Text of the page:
A review of Breaking Point, by Jenny Roberts


ONLINE PLOT SUMMARY: In the eagerly awaited follow-up to “Needlepoint,” When Cameron McGill stumbles across a vicious knife attack, the victim begs her to pass on an email address, then slips into a coma. Cam starts to investigate, and meets animal rights militants, local thugs, a mysterious dyke called Beano, the troubled Angel who only wants to get her into bed… and the very unhelpful chief executive of an animal research establishment. Determined to get to the truth, Cam finds to her horror that she has now become the prey.

MY REVIEW: Good, they say, is the enemy of great. I have to confess I’m not necessarily an advocate for that adage. More often than not, a good book is just a good book, and talking about how it could  have been great seems a little pretentious. Anyway, what’s wrong with “good,” if it means passing a few pleasant hours with an intriguing story and/or characters you like? Who are the powers that be that decide that a book is “great,” anyway? Genre fiction, as a rule, is read for pleasure, not because it’s the “Great American (or British or French or whatever) Novel.”

So, Jenny Roberts’ Breaking Point is good. I’m not sure I’d ever heard of Roberts before the book, as well as her Needle Point showed up as Amazon recs. I have to admit, they both sounded interesting, and, at the time, the price made them attractive. Don’t have a clue why I picked Breaking Point, the sequel, instead of the opening novel of the series, but, it worked just fine as a stand-alone.

The suspenseful opening grabbed me immediately, but it took me a while to warm to Cameron, the protagonist. However, her dogged pursuit of what’s right, her feminist stance, her strengths and vulnerabilities — especially her strained relationship with her mother — eventually won me over. And, ooh, a woman on a bike! My “fave” character ever? Well, no, but I certainly liked her well enough that I wouldn’t mind reading the other novels about her. (The “faves“, if you care: Micky Knight and Aud Torvingen, I guess, and, not just in this genre. Yeah, pretty much moved on from V.I. and Kinsey.)

I like the way the fact that Cameron is gay is treated simply as another facet of her character. There’s none of the “See-how-open-minded-I-am; look-at-my-lesbian-main-character” feel that some novels have. Of course, many that fall into that category are probably written to titillate, or to épater la bourgoisie. I’ll also wager many such novels are written by men. Yes, her orientation is important, especially as his leads to some mistreatment, even abuse, but otherwise, it’s just who she is.

The writing is kind of hard to get a grip on. Despite the presence of cloning technology, it somehow feels older than it is, although that‘s not a real problem. And, the writing itself? It isn’t bad, just sorta “meh.” The novel is suspenseful, and the pacing is good, and, there are no grammatical errors to speak of, but, nothing about the narrative style really stands out. To use another of my pat sayings, “Of all the books I’ve ever read, this was one of them.”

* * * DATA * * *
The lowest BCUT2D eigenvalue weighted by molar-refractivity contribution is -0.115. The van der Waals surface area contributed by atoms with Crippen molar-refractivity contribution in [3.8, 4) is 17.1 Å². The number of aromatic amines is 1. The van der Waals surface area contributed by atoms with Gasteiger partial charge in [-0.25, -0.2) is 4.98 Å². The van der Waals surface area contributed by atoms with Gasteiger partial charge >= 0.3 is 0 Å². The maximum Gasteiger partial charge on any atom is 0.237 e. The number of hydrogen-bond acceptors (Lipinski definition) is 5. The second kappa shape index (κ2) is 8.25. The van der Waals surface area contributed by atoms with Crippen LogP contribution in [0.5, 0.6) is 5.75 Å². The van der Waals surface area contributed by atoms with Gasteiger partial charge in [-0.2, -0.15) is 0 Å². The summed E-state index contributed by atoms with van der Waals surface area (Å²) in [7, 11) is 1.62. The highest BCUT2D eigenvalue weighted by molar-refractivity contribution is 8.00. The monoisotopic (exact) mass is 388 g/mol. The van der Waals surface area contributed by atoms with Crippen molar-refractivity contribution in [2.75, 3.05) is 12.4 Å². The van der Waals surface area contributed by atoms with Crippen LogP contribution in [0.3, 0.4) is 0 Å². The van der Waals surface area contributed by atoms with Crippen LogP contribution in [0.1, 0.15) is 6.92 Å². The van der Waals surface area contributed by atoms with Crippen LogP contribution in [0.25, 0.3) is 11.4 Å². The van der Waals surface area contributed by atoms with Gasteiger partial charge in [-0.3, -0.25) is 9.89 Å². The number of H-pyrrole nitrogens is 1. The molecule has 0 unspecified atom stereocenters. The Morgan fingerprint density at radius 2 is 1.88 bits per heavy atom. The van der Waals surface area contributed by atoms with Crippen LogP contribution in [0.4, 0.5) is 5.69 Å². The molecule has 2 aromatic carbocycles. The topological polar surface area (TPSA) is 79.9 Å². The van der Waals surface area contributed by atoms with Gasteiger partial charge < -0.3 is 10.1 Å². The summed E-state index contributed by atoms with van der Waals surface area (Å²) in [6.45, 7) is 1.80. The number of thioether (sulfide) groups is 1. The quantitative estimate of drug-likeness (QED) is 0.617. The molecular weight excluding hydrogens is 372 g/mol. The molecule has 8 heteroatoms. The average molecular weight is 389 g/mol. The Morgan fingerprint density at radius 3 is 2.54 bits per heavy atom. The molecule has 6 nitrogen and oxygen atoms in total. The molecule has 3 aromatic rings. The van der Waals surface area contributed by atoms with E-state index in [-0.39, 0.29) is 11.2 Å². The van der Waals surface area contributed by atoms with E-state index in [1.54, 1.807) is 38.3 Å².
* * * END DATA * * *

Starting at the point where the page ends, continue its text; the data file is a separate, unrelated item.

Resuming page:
The main problem I have with Breaking Point, as with many such novels, is with the villains. An analogy I’ve used before, and will, in all likelihood use again (and again): The bad guys are so clichéd, they should be twirling their handle-bar moustaches or saying, “Ve haf vays of making you talk.” Bwah-hah-hah! Cue the creepy music. The scene where Cameron is kidnapped and threatened with rape, and possibly murder, lacks the power it should have. The horror of rape is unimaginable to me, but, here, the attackers are such caricatures and their dialogue so trite that they loose any real sense of menace. It’s unfortunate, because this could, in fact, should have been the novel’s strongest scene. Other malefactors — the manager of the research facility and the Neo-Nazi leader are equally poorly-drawn. For what it’s worth, the near-rape scene confirmed my earlier suspicions as to who the real villain was, and that also weakened the threatening nature of the attack, though Cameron’s sense of peril is very real, and well portrayed.

I admire novels that are complex, but in Breaking Point, there’s just way too many threads for a book its size: The initial murder, human cloning, Cameron’s former lover, her commitment issues, her relationship with her mother, the murdered women who are dumped in the sea, animal rights, violence against women, the Aryan conspiracy. There’s so much going on, the novel loses its focus; you aren’t even sure where the author wants the focus to lie.

All that said, though, I still came away with an overall positive impression of Breaking Point. It was an entertaining enough way to pass a few hours, with some serious issues to think about, too. Despite some faults, I will, as I said, probably read more of Roberts’ works somewhere down the line.


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